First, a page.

Student with child

Proximity. It is not a word I have pondered upon. It also doesn’t typically make its way into my everyday vocabulary. If you look up this word in the Oxford dictionary, the definition is somewhat short. It simply says nearness in time, space, or relationships.

Recently, I read the book Just Mercy by Bryan Stevenson, a well-known civil rights attorney. He says that when he visited his grandmother, she used to say, “You can’t understand most of the important things from a distance, Bryan. You have to get close.” His grandmother’s words profoundly impacted his life as he committed his life to help the most vulnerable in society. Later in the book, after recounting much of his work with death row inmates, he reflects on some of the lessons he learned.

“Proximity has taught me some basic and humbling truths, including this vital lesson: Each of us is more than the worst thing we’ve ever done. My work with the poor and the incarcerated has persuaded me that the opposite of poverty is not wealth; the opposite of poverty is justice.”

Proximity. Nearness. Closeness. There is something powerful that hides within those words. Something we connect with but maybe can’t fully explain. Perhaps it is because we have experienced the warm hugs of someone close to us. Maybe it is because we intuitively know that understanding one another doesn’t come through distant observation but through our shared experiences. Perhaps we connect with them because they remind us of an important truth. They remind us of a story from long ago—a story of a God and King who refused to remain far off but came close instead.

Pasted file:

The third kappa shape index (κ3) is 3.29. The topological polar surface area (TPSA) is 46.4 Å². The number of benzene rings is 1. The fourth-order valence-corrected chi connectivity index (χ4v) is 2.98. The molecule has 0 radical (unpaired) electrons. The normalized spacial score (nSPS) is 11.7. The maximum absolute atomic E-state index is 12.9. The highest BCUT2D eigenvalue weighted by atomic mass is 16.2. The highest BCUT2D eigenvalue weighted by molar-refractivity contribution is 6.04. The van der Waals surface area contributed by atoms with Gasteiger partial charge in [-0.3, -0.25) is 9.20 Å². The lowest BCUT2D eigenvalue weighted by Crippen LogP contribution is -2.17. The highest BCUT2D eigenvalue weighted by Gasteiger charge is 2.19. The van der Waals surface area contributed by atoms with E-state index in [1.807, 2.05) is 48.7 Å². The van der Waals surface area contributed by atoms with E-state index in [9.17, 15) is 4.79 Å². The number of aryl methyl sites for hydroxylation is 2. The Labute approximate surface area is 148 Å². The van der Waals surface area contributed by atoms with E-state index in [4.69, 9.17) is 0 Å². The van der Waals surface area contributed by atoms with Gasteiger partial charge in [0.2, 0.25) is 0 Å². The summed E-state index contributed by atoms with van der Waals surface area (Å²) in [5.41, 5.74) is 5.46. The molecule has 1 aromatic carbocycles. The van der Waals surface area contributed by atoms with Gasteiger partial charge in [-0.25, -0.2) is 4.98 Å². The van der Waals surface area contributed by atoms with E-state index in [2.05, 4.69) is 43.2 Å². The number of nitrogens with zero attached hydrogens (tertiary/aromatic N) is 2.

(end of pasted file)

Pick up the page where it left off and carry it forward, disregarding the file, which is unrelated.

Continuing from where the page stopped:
Student with elderly

I have served in the Dominican Republic with Students International for ten years now. They have been some of the most challenging AND best years of my life. During that time, my proximity to people in under-resourced communities where we serve has taught me some of God’s most valuable lessons. Things that riches and comfort are incapable of teaching. Similar to Stevenson, I have learned that the opposite of poverty is not material wealth, but it is God’s justice, grace, and goodness. I have learned to more quickly celebrate the image of God stamped on every face I encounter instead of simply jumping in to “fix” the problems. But even more remarkable than those lessons, I have learned that there is something powerful hidden in what we do at SI. It is more potent than the educational, medical, and social work services that are most visible. It is proximity, choosing to come close when it is needed most. It is the gift of God’s presence. It is Jesus. God’s nearness to the world. 

Dr Fernando praying